In 2013, the Boy Scouts of America made conservation a stronger focus of the organization by introducing a new sustainability merit badge and opening an educational center in the 10,600-acre Summit Bechtel Reserve in West Virginia. Using the Living Building Challenge as a guide (a rigorous set of construction standards similar to LEED), Seattle-based architecture firm Mithun spearheaded a multidisciplinary team to create a tree house that would turn lessons into an adventure. Sited on a former coal mine, the building features a locally made prefabricated steel megastructure, FSC-certified black locust wood housing, a photovoltaic array, a wind turbine, and a rainwater catchment system. Visitors learn about energy and water conservation as they climb outdoor staircases that lead from the forest floor to the 125-foot-high rooftop rising above the leaf canopy. Brendan Connolly, a partner at Mithun, takes pride in the architectural promenade: “The experience of moving through the trees was more powerful than we imagined,” he says.
Visitors learn about energy and water conservation as they climb outdoor staircases that lead from the forest floor to the 125-foot-high rooftop rising above the leaf canopy. Photo by Joe Fletcher.
Visitors learn about energy and water conservation as they climb outdoor staircases that lead from the forest floor to the 125-foot-high rooftop rising above the leaf canopy.
The Sustainability tree house is home base for the National Scout Jamboree, a weeklong event that's usually held every four years. The 2013 event was the first held at the new location in the Summit Bechtel Reserve. Seattle-based firm Mithun led the multidisciplinary team that worked on the project. BNIM is the architect of record, Nelson Byrd Woltz masterminded the landscaping, the structural engineering is by by Tipping Mar, and the exhibit design is by Volume, Inc. and Studio Terpeluk.
Mithun designed the tree house so that it would tread lightly on the land. The firm originally considered prefabricating the entire structure offsite but, in the research process, concluded that craning large modules into place would potentially harm the canopy. A combination of a bolted-together prefab structure and site-built wood housing yielded the least intrusive construction option.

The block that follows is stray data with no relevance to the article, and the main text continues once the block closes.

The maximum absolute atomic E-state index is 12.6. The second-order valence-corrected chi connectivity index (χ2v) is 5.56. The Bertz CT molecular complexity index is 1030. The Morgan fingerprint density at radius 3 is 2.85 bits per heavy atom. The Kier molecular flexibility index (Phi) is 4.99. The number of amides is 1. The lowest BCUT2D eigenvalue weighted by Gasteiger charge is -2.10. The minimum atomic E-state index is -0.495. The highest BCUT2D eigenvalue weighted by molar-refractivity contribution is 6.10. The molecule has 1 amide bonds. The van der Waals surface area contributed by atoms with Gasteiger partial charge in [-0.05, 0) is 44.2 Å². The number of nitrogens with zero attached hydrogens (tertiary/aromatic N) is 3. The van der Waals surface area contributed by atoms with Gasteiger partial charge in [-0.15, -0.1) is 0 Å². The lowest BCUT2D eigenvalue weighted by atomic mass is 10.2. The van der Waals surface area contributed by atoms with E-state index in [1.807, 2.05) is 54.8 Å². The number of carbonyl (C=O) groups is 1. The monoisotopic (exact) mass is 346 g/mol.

The Summit Bechtel Reserve is located in West Virginia's coal mining country. The architects looked to the local structures—bridges, mining apparatus, and other industrial buildings—to inform the tree house's design. A 166-ton Cor-Ten steel megastructure supports the 125-foot-tall building. The use of regionally appropriate materials, like steel and black locust wood, was important to the architects.
Visitors scale a series of outdoor staircases that wind their way up the structure. Volume and Studio Terpeluk turned the risers into a teaching moment about energy use and the impact of every day activities.
At the structure's top, a 4,000-watt wind turbine and 6,500-watt photovoltaic array offers lessons about renewable energy.
The "Tippy Cup Rain Chain" teaches the children about water conservation.
A bench offers a place to rest and take in the surrounding tree canopy. Creating opportunities for contemplation is another key element of the structure's design.
The structure's mission is to teach visitors about the environment and sustainability. San Francisco–based studio Volume designed the exhibition program, which offers interactive displays about water conservation, energy use, recycling, and more.
An exhibit on biodiversity offers insight into local flora and fauna.
Mithun wanted to engage the scouts with all elements of the forest: the floor, the canopy, and a perspective above the tree tops. In one of the viewing rooms, visitors get the feeling of being fully surrounded by leaves.